On the GosZatraty portal we also use all-Russia reference books and classifiers, statistical and macroeconomic indicators. (Back to the questions)


What is the quality of information of the GosZatraty project?

When uploading and processing data we always verify that it is non-contradictory. However, one cannot guarantee it is 100% accurate if only because initial official data often contains errors at the stage of keyboard input.

Working with the information of the GosZatraty system it is important to keep in mind some limitations:

  • The uniqueness of government customers in the database is achieved not only through their requisites but also their positions in the power structure. If an organization's position is changed it may lead to a common mistake which is incorrect input of TRN and RRC or leaving out RRC. This may create more than one organization profile;
  • Official federal contracting data is usually more detailed than that on municipal contracting. That is why reports on federal spending are more in-depth.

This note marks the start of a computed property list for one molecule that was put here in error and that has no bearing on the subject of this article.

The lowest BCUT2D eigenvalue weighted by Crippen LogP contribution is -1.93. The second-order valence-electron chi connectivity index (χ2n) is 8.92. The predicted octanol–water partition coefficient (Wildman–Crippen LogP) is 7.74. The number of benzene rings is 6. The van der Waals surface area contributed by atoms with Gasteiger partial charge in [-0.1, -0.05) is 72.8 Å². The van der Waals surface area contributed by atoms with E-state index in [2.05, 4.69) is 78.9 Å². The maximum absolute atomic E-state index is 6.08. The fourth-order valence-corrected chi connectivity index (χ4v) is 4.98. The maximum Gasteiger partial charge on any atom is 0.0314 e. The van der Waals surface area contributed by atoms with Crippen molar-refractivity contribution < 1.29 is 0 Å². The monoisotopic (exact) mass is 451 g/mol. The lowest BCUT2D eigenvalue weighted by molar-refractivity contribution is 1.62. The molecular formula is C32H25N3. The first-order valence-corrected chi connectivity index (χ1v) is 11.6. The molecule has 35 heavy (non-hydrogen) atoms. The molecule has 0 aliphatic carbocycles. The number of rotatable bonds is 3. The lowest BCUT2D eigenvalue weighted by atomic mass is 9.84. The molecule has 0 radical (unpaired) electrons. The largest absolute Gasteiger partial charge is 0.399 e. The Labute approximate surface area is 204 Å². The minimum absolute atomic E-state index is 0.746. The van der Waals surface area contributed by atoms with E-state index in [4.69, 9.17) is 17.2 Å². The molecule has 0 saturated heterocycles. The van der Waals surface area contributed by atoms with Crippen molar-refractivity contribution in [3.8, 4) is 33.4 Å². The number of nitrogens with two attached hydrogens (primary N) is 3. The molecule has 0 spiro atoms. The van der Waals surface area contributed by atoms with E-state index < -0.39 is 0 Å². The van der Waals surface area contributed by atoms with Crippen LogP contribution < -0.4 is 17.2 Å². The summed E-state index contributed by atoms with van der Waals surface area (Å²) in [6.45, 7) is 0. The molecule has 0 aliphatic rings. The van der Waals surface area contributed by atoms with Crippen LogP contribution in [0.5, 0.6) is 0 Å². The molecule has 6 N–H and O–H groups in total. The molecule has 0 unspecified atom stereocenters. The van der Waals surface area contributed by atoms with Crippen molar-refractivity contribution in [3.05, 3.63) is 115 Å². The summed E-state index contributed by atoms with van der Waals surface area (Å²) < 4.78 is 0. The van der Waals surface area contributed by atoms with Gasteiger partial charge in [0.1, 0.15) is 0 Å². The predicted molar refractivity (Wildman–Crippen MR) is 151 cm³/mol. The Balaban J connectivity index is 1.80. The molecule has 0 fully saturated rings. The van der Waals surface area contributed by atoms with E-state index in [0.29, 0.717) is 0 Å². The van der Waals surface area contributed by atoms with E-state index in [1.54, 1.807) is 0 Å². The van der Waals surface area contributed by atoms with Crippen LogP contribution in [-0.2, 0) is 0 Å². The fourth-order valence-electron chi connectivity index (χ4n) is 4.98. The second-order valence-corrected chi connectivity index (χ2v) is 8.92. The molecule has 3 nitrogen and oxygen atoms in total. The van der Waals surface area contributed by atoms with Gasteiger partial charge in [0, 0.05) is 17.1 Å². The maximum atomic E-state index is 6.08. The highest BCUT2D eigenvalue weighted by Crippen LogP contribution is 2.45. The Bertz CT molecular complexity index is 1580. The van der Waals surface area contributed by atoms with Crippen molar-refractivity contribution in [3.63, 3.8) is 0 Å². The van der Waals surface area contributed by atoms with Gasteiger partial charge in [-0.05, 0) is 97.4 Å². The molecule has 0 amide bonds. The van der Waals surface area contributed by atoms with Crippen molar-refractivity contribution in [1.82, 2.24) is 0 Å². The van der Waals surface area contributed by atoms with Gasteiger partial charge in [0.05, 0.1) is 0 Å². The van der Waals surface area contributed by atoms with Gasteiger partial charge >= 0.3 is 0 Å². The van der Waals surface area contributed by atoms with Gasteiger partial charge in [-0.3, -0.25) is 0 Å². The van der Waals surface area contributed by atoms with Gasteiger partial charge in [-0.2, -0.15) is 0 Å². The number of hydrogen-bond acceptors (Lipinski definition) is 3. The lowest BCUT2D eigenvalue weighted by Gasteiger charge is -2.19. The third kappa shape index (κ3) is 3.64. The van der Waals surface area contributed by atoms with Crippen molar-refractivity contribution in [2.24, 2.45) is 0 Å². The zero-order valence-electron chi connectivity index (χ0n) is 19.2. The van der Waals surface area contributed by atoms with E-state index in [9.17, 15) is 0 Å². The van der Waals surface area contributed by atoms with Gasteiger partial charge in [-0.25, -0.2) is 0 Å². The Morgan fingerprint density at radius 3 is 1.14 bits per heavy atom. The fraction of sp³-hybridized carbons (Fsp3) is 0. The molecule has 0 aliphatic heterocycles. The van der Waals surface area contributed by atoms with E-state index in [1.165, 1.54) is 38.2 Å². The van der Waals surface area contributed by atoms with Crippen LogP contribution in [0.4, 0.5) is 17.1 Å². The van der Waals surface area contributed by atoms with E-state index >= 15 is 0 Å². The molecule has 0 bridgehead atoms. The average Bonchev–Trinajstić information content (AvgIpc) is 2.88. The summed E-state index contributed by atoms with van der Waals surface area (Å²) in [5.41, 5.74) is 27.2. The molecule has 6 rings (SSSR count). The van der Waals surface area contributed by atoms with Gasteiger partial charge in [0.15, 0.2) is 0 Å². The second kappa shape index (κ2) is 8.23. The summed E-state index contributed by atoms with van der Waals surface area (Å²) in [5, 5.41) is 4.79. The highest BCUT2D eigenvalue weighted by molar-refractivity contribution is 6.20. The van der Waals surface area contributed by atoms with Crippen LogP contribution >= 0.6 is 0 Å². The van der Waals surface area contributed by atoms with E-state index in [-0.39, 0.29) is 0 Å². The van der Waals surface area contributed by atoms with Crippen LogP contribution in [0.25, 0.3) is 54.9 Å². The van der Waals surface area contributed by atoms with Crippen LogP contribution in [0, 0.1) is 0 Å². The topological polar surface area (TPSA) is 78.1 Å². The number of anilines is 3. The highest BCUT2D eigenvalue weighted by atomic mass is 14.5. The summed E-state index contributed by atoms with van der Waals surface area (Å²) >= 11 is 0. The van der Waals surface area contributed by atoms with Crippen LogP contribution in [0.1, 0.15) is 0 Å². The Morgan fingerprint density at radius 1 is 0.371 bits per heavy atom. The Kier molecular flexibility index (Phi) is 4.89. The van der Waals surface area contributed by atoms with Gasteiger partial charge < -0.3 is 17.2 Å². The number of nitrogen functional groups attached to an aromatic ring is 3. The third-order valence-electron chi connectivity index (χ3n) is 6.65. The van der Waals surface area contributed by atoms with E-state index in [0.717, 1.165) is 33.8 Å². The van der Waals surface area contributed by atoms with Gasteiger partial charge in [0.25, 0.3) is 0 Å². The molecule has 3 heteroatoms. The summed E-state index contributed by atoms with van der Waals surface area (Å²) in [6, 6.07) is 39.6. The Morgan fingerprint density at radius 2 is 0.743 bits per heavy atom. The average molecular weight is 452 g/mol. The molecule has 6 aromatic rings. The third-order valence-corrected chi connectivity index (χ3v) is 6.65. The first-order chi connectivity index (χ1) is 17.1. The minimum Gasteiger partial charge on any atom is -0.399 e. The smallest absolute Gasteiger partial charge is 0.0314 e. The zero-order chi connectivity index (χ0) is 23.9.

We have also experienced the following problems connected with information:

  • information inconsistency and “information disruptions” in delivering information on government expenditure and government contracting;
  • incomplete and insufficient classification of contract subjects;
  • insufficient official information on contracts;
  • lack of standard product monitoring. (Back to the questions)


Why is it that the number of contracts on your site sometimes does not meet that on the official zakupki.gov.ru?

Our website combines data on placed federal (municipal) contracts according to the №94-FL.

The information related to the implementation of the №223-FL provisions has not been presented yet due to the fact that the data relating to FL-223 and suitable for computer processing cannot be put up for downloading from the official website http://zakupki.gov.ru/ (Back to the questions)


How often is the information on the GosZatraty portal updated?

The data on the GosZatraty portal is updated daily. (Back to the questions)


What is the period of time that the GosZatraty portal has information for?